The Legal Education Academic: Research- Led Teaching

Patricia Easteal

Research output: A Conference proceeding or a Chapter in BookChapter

Abstract

How could a legal academic combine reflection, scholarship and research with teaching? There is no simple answer since the concept of research-led teaching is complex. It encompasses numerous distinct but interrelated meanings. There is a variety of terminology used to describe different aspects of these nexuses between teaching and research. The terms ‘research-led education’ and ‘research-led teaching’ are used loosely and seem to evoke different meanings to different people, including the academics who write about them. In the following chapter I explore a number of these definitions by looking at some of the intersections of education with research. For each nexus, I include discussion and examples from my own research-led teaching practices. For instance, I engage in on-going action research which involves studying learning styles and assessment: observing, looking at critique, reflecting, and integrating the student feedback and my observations of the students into my teaching. This is a form of scholarship in itself and, as discussed at the end of the chapter, makes the practices translatable into both scholarly publication and applications for teaching awards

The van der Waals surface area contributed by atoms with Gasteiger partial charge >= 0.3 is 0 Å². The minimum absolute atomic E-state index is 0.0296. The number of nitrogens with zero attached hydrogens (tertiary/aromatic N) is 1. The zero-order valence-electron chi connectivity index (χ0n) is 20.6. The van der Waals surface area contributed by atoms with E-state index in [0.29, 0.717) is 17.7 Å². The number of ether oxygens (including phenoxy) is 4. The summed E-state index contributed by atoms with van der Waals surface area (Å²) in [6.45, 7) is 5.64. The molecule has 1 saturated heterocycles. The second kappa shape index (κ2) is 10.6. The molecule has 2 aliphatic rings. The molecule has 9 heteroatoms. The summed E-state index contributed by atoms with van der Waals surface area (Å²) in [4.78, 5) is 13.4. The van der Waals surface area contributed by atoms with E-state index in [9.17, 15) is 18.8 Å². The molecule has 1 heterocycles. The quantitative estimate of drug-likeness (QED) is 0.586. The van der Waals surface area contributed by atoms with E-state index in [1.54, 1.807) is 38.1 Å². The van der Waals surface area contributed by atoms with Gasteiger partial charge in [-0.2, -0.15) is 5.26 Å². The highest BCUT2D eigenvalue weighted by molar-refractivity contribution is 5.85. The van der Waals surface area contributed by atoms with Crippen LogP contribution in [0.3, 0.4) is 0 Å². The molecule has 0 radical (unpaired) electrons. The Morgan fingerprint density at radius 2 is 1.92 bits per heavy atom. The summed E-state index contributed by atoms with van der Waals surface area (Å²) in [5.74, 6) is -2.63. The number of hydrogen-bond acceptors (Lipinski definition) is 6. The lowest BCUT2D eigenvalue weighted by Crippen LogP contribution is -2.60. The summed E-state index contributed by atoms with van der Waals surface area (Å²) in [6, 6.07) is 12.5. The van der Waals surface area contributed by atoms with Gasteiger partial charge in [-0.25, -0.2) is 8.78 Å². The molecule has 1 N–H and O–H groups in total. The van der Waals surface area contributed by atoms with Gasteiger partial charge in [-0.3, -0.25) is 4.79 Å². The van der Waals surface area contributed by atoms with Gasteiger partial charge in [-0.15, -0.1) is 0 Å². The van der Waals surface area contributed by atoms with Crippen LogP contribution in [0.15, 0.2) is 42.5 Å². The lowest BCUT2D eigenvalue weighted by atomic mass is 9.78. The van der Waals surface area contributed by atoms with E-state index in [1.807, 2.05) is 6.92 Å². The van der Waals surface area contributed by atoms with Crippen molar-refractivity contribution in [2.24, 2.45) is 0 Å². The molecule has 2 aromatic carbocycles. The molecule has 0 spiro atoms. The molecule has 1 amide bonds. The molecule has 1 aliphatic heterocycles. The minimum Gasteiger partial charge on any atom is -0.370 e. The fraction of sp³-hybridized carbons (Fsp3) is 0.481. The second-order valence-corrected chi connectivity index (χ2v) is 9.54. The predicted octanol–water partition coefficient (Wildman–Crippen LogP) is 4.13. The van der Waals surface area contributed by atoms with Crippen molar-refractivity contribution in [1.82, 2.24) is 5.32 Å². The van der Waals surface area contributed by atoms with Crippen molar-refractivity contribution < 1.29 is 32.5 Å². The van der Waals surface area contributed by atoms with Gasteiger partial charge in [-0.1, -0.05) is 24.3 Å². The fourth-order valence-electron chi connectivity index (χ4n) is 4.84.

Original languageEnglish
Title of host publicationExcellence and Innovation in Legal Education
EditorsJill Cowley, Sally Kift, Michelle Sanson, Penelope Watson
Place of PublicationSydney
PublisherLexis Nexis
Pages529-556
Number of pages28
Edition1st
ISBN (Print)9780409328165
Publication statusPublished - 2011

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